The Army Corps of Engineers has tasked Etegra to provide Registered Roof Observer (RRO) Services, requiring 100% surveillance during re-roofing construction projects. Etegra will perform these services for numerous roofs located at Army Reserve facilities across the United States. Additionally, Etegra is tasked with updating the asset management database upon completion of the roof.

Etegra’s RRO staff are considered experts in roof construction. To become certified as an RRO, an individual must have several years of roofing construction or roofing QA inspection experience, numerous hours of roofing continuing education, and pass the RRO exam

These are valuable qualities to have, given that the government has passed a mandate for all assets (roofs, buildings, railways…etc.) to be quantified into a database by 2016.

Federal Real Property Council, Guidance for Improved Asset Management (2004, December 22),

  • “Guiding Principles: The Guiding Principles serve as the [Federal Real Property Council’s] FRPC’s strategic objectives for real property management improvement. Agencies must ensure that all real property initiatives are carried out consistent with these principles.
  • Asset Management Plan: Each agency will draft an Asset Management Plan (AMP) that addresses, at a minimum, the FRPC Guiding Principles and the AMP required components. AMPs are subject to Office of Management and Budget (OMB) review and approval. The FRPC guidance includes a “shelf document” that agencies are encouraged to use as a template for drafting the AMP.
  • Property Inventory Data Elements and Performance Measures: The FRPC has identified and defined 23 mandatory data elements that will be captured and reported by all agencies. These data elements support the goals of the executive order, as well as the requirements of the Performance Measures Committee. Of the 23 data elements, four of the elements are also considered to be “First Tier” Performance Measures. In addition to these “First Tier” Performance Measures, agencies may choose to capture data on additional agency-specific performance measures. The FRPC’s intent is that agencies will report data at the constructed asset level; however, it is recognized that Agencies may initially report on a facility or other “building block””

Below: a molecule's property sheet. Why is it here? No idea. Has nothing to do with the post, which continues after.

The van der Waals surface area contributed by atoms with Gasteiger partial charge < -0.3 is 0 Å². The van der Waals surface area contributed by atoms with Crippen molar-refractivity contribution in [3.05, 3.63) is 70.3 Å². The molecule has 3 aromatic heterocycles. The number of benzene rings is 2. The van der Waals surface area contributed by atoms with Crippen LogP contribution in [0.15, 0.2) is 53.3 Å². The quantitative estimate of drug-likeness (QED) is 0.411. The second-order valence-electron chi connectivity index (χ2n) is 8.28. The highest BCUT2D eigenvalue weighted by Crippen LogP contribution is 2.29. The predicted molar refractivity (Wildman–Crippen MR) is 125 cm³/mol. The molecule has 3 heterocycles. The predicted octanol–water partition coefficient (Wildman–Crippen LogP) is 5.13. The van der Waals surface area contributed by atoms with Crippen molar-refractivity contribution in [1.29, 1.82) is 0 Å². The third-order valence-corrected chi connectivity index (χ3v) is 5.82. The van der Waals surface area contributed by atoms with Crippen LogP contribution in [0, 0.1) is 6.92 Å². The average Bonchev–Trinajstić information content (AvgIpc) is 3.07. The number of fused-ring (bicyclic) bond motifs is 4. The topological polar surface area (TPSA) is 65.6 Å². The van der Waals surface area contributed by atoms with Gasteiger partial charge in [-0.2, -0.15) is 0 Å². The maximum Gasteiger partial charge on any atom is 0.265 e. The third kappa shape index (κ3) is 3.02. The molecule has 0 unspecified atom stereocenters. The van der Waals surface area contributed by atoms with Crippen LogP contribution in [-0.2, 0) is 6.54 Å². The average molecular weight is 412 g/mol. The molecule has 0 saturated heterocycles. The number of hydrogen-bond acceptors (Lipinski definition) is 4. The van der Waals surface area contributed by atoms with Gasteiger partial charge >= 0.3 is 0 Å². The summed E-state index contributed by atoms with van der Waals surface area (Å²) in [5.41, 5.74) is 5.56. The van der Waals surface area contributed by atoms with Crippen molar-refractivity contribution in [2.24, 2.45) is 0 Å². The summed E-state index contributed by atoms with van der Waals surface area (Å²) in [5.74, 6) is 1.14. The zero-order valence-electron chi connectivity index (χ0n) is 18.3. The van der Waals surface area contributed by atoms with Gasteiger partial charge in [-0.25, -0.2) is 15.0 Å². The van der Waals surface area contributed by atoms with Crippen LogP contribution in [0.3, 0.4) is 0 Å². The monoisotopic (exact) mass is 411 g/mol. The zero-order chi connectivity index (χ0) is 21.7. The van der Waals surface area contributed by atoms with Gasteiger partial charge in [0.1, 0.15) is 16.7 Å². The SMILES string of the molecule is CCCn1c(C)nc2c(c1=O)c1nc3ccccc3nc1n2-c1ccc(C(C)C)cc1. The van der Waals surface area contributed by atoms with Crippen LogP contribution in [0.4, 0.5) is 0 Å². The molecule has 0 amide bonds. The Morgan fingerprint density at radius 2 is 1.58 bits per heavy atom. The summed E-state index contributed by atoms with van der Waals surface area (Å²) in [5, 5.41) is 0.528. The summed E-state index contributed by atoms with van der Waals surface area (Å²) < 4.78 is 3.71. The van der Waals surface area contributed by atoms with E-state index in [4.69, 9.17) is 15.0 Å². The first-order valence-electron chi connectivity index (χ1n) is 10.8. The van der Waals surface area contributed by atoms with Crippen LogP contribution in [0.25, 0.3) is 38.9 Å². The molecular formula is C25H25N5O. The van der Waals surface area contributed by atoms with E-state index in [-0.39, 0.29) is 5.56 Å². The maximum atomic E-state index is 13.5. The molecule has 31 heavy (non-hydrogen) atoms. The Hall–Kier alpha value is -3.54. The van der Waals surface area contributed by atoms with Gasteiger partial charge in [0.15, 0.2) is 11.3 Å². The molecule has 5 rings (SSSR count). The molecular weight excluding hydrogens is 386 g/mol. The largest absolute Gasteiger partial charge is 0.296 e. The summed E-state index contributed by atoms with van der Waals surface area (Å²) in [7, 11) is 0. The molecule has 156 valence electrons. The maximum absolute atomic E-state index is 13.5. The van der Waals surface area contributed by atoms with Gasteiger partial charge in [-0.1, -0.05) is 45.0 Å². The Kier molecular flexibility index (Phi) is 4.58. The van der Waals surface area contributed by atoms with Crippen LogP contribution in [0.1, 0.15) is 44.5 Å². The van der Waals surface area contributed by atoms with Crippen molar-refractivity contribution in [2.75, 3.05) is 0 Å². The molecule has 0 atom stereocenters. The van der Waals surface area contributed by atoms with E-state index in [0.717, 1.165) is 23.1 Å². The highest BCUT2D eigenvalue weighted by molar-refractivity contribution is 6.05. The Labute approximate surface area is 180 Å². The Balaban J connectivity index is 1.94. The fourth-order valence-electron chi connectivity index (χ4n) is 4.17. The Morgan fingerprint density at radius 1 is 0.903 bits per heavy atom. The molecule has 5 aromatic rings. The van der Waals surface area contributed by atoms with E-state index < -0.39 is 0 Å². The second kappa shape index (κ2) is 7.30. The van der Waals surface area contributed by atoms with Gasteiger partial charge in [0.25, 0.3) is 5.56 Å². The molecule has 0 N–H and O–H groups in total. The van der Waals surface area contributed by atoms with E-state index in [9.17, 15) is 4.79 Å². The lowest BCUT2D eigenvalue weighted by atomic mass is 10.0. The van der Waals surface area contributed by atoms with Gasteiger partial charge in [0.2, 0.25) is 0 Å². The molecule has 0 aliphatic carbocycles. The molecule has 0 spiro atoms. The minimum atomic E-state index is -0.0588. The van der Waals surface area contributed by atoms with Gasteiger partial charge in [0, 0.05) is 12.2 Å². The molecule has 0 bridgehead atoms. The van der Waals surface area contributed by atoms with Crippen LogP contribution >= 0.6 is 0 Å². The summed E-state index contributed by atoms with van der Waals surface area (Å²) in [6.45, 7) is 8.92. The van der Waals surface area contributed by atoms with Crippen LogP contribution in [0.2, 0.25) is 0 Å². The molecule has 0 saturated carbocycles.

Etegra is a full service architect-engineer (A-E) firm. Services include architecture, engineering, construction management and environmental consulting.

Lessons Learned from Award Winning Sustainable Design Projects

High-performance and passive design practices are being applied to projects of all types, scales and budgets. 

In order to examine how the architectural community is evolving in regards to sustainable design practices, the American Institute of Architects (AIA) Committee on the Environment (COTE) undertook an in-depth study of nearly 200 COTE Top Ten Award winning projects encompassing almost 20 years.

The findings have been complied in a report, Lessons from the Leading Edge, that reviewed a variety of performance measures, including energy efficiency, water conservation, and indoor environmental quality to evaluate how these exemplary projects demonstrate COTE’s mission to “enhance both the design quality and environmental performance of the built environment.” The research represents the most comprehensive study of the COTE Top Ten program to date.

“Top Ten winners are an extraordinary group of case studies from the leading edge of sustainable design over the past two decades,” said Lance Hosey, FAIA, lead author of the report and a member of the COTE Advisory Group. “The projects have been studied and published widely as individual projects, but never as a group—until now. What we found is that Top Ten winners are outpacing the industry by virtually every standard of performance, but they also exemplify the integration of design excellence and sustainable performance.”

Key takeaways from report: